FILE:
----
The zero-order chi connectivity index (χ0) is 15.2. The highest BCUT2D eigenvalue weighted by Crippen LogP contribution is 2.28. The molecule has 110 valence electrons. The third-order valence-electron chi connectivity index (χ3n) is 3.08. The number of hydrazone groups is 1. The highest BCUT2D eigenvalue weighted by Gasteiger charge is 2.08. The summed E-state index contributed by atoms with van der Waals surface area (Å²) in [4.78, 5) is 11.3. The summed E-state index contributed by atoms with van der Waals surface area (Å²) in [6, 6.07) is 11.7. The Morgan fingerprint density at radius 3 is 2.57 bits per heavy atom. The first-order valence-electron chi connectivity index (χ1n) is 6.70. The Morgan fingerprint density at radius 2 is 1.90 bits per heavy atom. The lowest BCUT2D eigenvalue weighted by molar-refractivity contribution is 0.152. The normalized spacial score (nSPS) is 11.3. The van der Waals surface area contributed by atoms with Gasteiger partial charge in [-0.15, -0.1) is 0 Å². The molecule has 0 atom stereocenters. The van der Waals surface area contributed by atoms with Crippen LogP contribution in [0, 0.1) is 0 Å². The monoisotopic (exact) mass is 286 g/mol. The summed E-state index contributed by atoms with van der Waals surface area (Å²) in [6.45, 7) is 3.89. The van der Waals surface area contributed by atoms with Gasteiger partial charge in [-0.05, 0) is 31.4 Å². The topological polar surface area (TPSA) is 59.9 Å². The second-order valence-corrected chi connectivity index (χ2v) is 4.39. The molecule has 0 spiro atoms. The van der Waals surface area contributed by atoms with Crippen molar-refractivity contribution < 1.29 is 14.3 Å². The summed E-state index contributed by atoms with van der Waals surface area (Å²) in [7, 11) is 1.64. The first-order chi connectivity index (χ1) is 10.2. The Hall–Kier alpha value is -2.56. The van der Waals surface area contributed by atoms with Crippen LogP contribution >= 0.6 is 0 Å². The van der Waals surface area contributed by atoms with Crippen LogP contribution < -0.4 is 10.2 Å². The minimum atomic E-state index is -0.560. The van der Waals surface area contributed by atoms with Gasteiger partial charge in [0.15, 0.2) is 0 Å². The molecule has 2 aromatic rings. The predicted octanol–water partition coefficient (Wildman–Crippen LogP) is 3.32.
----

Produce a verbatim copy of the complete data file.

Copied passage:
The zero-order chi connectivity index (χ0) is 15.2. The highest BCUT2D eigenvalue weighted by Crippen LogP contribution is 2.28. The molecule has 110 valence electrons. The third-order valence-electron chi connectivity index (χ3n) is 3.08. The number of hydrazone groups is 1. The highest BCUT2D eigenvalue weighted by Gasteiger charge is 2.08. The summed E-state index contributed by atoms with van der Waals surface area (Å²) in [4.78, 5) is 11.3. The summed E-state index contributed by atoms with van der Waals surface area (Å²) in [6, 6.07) is 11.7. The Morgan fingerprint density at radius 3 is 2.57 bits per heavy atom. The first-order valence-electron chi connectivity index (χ1n) is 6.70. The Morgan fingerprint density at radius 2 is 1.90 bits per heavy atom. The lowest BCUT2D eigenvalue weighted by molar-refractivity contribution is 0.152. The normalized spacial score (nSPS) is 11.3. The van der Waals surface area contributed by atoms with Gasteiger partial charge in [-0.15, -0.1) is 0 Å². The molecule has 0 atom stereocenters. The van der Waals surface area contributed by atoms with Crippen LogP contribution in [0, 0.1) is 0 Å². The monoisotopic (exact) mass is 286 g/mol. The summed E-state index contributed by atoms with van der Waals surface area (Å²) in [6.45, 7) is 3.89. The van der Waals surface area contributed by atoms with Gasteiger partial charge in [-0.05, 0) is 31.4 Å². The topological polar surface area (TPSA) is 59.9 Å². The second-order valence-corrected chi connectivity index (χ2v) is 4.39. The molecule has 0 spiro atoms. The van der Waals surface area contributed by atoms with Crippen molar-refractivity contribution < 1.29 is 14.3 Å². The summed E-state index contributed by atoms with van der Waals surface area (Å²) in [7, 11) is 1.64. The first-order chi connectivity index (χ1) is 10.2. The Hall–Kier alpha value is -2.56. The van der Waals surface area contributed by atoms with Crippen LogP contribution >= 0.6 is 0 Å². The van der Waals surface area contributed by atoms with Crippen LogP contribution < -0.4 is 10.2 Å². The minimum atomic E-state index is -0.560. The van der Waals surface area contributed by atoms with Gasteiger partial charge in [0.15, 0.2) is 0 Å². The molecule has 2 aromatic rings. The predicted octanol–water partition coefficient (Wildman–Crippen LogP) is 3.32.